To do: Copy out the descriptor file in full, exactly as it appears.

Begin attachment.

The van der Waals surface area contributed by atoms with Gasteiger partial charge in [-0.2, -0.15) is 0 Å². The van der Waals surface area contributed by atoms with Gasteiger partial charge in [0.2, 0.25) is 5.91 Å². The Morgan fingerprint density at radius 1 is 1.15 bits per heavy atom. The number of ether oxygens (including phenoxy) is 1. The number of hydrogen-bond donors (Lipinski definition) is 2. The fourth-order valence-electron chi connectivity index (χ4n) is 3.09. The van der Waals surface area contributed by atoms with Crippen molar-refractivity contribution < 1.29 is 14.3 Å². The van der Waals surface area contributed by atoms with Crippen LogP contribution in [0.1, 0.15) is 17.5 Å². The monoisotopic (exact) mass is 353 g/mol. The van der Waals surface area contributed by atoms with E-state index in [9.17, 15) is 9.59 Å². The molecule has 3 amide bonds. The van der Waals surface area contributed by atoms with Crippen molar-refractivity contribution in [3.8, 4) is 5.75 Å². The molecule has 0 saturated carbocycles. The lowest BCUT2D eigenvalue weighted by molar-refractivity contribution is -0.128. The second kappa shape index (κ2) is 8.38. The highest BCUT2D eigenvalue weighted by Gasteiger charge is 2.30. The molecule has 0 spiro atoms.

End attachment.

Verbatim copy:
The van der Waals surface area contributed by atoms with Gasteiger partial charge in [-0.2, -0.15) is 0 Å². The van der Waals surface area contributed by atoms with Gasteiger partial charge in [0.2, 0.25) is 5.91 Å². The Morgan fingerprint density at radius 1 is 1.15 bits per heavy atom. The number of ether oxygens (including phenoxy) is 1. The number of hydrogen-bond donors (Lipinski definition) is 2. The fourth-order valence-electron chi connectivity index (χ4n) is 3.09. The van der Waals surface area contributed by atoms with Crippen molar-refractivity contribution < 1.29 is 14.3 Å². The van der Waals surface area contributed by atoms with Crippen LogP contribution in [0.1, 0.15) is 17.5 Å². The monoisotopic (exact) mass is 353 g/mol. The van der Waals surface area contributed by atoms with E-state index in [9.17, 15) is 9.59 Å². The molecule has 3 amide bonds. The van der Waals surface area contributed by atoms with Crippen molar-refractivity contribution in [3.8, 4) is 5.75 Å². The molecule has 0 saturated carbocycles. The lowest BCUT2D eigenvalue weighted by molar-refractivity contribution is -0.128. The second kappa shape index (κ2) is 8.38. The highest BCUT2D eigenvalue weighted by Gasteiger charge is 2.30. The molecule has 0 spiro atoms.